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Re: Does the arXiv lead to higher citations and reduced publisher downloads?
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- Subject: Re: Does the arXiv lead to higher citations and reduced publisher downloads?
- From: Stevan Harnad <firstname.lastname@example.org>
- Date: Fri, 24 Mar 2006 16:32:47 EST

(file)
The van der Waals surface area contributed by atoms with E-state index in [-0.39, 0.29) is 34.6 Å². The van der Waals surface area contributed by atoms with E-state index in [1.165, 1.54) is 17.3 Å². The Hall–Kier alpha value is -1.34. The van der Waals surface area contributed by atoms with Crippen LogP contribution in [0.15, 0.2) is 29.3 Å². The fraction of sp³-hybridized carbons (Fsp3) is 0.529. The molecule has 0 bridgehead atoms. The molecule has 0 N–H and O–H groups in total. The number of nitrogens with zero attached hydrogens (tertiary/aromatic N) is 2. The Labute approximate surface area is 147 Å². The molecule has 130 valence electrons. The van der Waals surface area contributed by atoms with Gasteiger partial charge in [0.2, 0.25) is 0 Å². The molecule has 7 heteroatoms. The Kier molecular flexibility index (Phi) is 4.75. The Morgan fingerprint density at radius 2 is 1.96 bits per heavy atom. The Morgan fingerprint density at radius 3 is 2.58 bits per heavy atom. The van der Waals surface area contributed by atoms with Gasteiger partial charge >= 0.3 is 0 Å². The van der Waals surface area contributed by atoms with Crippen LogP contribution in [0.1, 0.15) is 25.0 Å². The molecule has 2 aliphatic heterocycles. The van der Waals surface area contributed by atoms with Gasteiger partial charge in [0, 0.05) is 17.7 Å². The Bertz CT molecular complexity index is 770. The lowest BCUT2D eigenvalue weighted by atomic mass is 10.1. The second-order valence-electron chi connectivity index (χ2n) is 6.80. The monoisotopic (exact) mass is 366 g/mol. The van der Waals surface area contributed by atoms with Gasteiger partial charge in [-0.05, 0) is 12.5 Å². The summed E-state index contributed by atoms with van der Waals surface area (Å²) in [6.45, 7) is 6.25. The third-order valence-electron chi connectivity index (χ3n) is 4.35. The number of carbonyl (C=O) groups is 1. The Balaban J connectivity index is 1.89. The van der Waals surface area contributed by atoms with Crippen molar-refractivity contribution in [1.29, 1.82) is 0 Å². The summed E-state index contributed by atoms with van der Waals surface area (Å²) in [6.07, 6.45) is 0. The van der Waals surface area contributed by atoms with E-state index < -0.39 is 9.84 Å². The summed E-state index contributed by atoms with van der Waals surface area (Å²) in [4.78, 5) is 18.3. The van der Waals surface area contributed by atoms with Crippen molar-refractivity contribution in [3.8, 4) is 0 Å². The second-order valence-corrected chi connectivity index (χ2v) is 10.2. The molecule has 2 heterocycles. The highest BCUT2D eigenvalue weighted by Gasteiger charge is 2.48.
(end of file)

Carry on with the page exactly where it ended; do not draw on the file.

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On Thu, 23 Mar 2006, Phil Davis wrote: > 1) You call the citation differential an "Open Access Advantage", > thus affirming that access is both the cause and effect of the > phenomena. This is a circular argument. But more importantly, > > 2) Your theory is unrefutable. There's nothing circular here (though there's plenty that's getting repetitious)! If Phil doesn't like to call the OAA the Open Access Advantage, call it the Open Access Numerator Advantage (OANA): Either way, it means, operationally, that when you divide the average citation counts for self-archived articles by the average citation counts for non-self-archived articles in the same journal/issue, the numerator is always bigger. That's the OANA. The rest is about the *cause* of that OANA. Phil likes QB: an author bias toward self-archiving higher-quality, higher-citation articles. I also like QA: increased usage and citation of freely available articles, with greater OANA the higher the quality of the article. No circularity for either inference, but no direct test of causality either, for either inference. Testing causality requires a more direct control and analysis of the timing. For example, if we have deposit dates as well as publication dates, we can look at articles that are self-archived, say, two years after their publication date, and we can equate articles for their citation counts up to the date they were self-archived. If Phil is right, there should be no difference at year three for the citation counts of self-archived articles, compared to control non-self-archived articles that had the same citation counts at year two. If I am right, there should still be a OANA at year three. That is just one of many ways one could test causation. So it's not about irrefutable hypotheses, it's about unreflective interpretations. Stevan Harnad PS Since Arxiv authors tend to deposit preprints before publication and postprints at publication, but rarely postprints much later than publication, we cannot do this particular study in Arxiv; it could be done in CogPrints, but the N's would be small. Once IRs with date-stamps grow, we will be able to do it there. On Thu, 23 Mar 2006, Phil Davis wrote: > Stevan Harnad wrote: > > "What your data show is that the OA Advantage (which everyone > confirms) is stronger on the high-end, and this could either be > because people tend to self-archive high-end articles more (QB), > or because the OA Advantage is stronger on the high end (QA). > Either way it's a quality effect. One way it's a Quality Bias > (QB), the other way it's a Quality Advantage (QA). You think > it's mostly QB, I think it's mostly QA. The data are compatible > with both. More fine-tuned causal tests are needed to decide." > > Phil Responds: > > Stevan, you seem to be referring repeatedly to your web blog, > "Open Access Archivangelism", that > > OA Impact Advantage = EA + (AA) + (QB) + QA + (CA) + UA > http://openaccess.eprints.org/index.php?/archives/29-guid.html > > While I certainly agree that a citation advantage can have > multiple and conflating causes, you call the result of all of > these causes the "Open Access Advantage". In your equation, ALL > possible causes (early view, arXiv, quality bias, quality > advantage, competitive advantage, and usage advantage) can > support your OAA theory. This is problematic on a fundamental > scientific level for two reasons: > > 1) You call the citation differential an "Open Access Advantage", > thus affirming that access is both the cause and effect of the > phenomena. This is a circular argument. But more importantly, > > 2) Your theory is unrefutable. When everything confirms the Open > Access Advantage, OAA becomes meaningless as a scientific theory. > The philosopher of science Karl Popper would have called OAA > "unfalsifiable" and therefore unscientific. > > So if you insist on describing a possible quality differential > between articles deposited in the arXiv and those that are not an > "Open Access Advantage", then I have merely reaffirmed that our > results support OAA. But so does the weather, the stock market, > and my horoscope for today (which by the way, says that I should > avoid Sagittarius) > > --Phil Davis
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